The Paradoxes of Seeking Joy

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For the past few years I have focused on seeking joy in my life. And truly understanding what will bring me joy and what will not bring joy still surprises and puzzles me. It’s filled with paradox.

A friend recently told me that seeking joy sounded too hedonistic to her. She wondered whether it wasn’t selfish to do only what brings her joy.

Happiness is like rising bubbles — delightful and inevitably fleeting. Joy is the oxygen — ever present. — Danielle LaPorte

The Paradoxes of Seeking Joy

I explained to my friend that sometimes following joy was hard. Seeking joy is the opposite of hedonistic because it always seeks to go deeper than surface pleasures and comforts, to a place of soul. Cultivating joy almost always involves moving outside my comfort zone.

My trip to Ely late last winter (I spent March – May living and photographing in the north woods) was challenging in many ways. I had to push through many fears and much physical pain and discomfort while I was there. Despite the difficulty (and maybe even because of the difficulty) it brought me joy.

The capacity to expand into bothness — the awareness of your joy in all circumstances — is so much of what it means to evolve. — Danielle LaPorte

Joy comes from within the soul

It’s part of the why of you, what makes you uniquely you.

It can and does exist in times of deepest travail just as beauty exists in the depths of devastation.

Cultivating joy in your life is not about following what makes you feel good. It’s about listening to the deepest longings of your soul and following them.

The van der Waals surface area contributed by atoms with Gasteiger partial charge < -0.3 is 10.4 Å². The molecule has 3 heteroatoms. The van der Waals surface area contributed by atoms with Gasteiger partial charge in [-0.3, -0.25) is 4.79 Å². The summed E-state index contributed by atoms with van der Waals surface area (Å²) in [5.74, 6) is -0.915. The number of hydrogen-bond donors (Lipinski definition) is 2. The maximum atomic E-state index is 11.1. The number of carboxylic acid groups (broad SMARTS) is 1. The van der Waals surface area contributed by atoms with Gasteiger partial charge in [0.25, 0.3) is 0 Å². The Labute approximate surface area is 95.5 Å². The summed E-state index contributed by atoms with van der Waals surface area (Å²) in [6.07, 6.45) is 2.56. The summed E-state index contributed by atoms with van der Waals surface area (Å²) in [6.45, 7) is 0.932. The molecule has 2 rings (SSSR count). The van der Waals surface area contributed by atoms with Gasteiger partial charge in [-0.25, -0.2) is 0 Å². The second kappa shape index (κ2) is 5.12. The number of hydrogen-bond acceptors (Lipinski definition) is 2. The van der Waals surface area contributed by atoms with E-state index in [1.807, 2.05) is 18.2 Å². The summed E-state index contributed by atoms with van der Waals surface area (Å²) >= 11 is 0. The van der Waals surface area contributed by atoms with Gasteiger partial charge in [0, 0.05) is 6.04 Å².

Whatever makes you feel alive, whatever calls you, even if it doesn’t “make sense”, whatever challenges you—these things contain the seeds of joy.

Joy often lives in paradox

Joy is not what you think it might be. In fact, often it is the exact opposite of what I initially think. But then thinking is part of the problem. Joy comes from the heart and soul, not the head.

Here are some guideposts that I have found helpful in seeking joy:

  • I have never found joy in activities rooted in “shoulds.”
  • Joy comes to me in spontaneous giving, sharing, loving connection, and gratitude.
  • It doesn’t appear in duty.
  • Any time that my actions are rooted in ego or showing off, joy is not there.
  • If I’m obsessed with outcome instead of enjoying the process joy is not there.
  • Joy lives in service that comes from following the heart.

The journey of seeking joy in my life teaches me about who I am. The deeper I go in creating art through photography (which is one of my chief sources of joy) the more I come face to face with me, warts and all, the more I discover that my artistic journey is my soul’s journey.

Joy is the primary signpost on the winding path of the soul’s journey.

Check out these blog posts to read more about seeking joy: Cultivate Joy, Purpose and Joy, Choosing Joy Part 1, Choosing Joy Part 2, and Following Joy.

May you walk in beauty (and joy).

Meeting at MN Historical Society to donate 2 Makers’ Hands Series photographs to their collection (Left: Jennifer Huebscher of MN Historical Society, Center: me, Right: Martha Bird, basket maker)

 

Kids from the neighborhood skating on the pond behind our house

 

 

 

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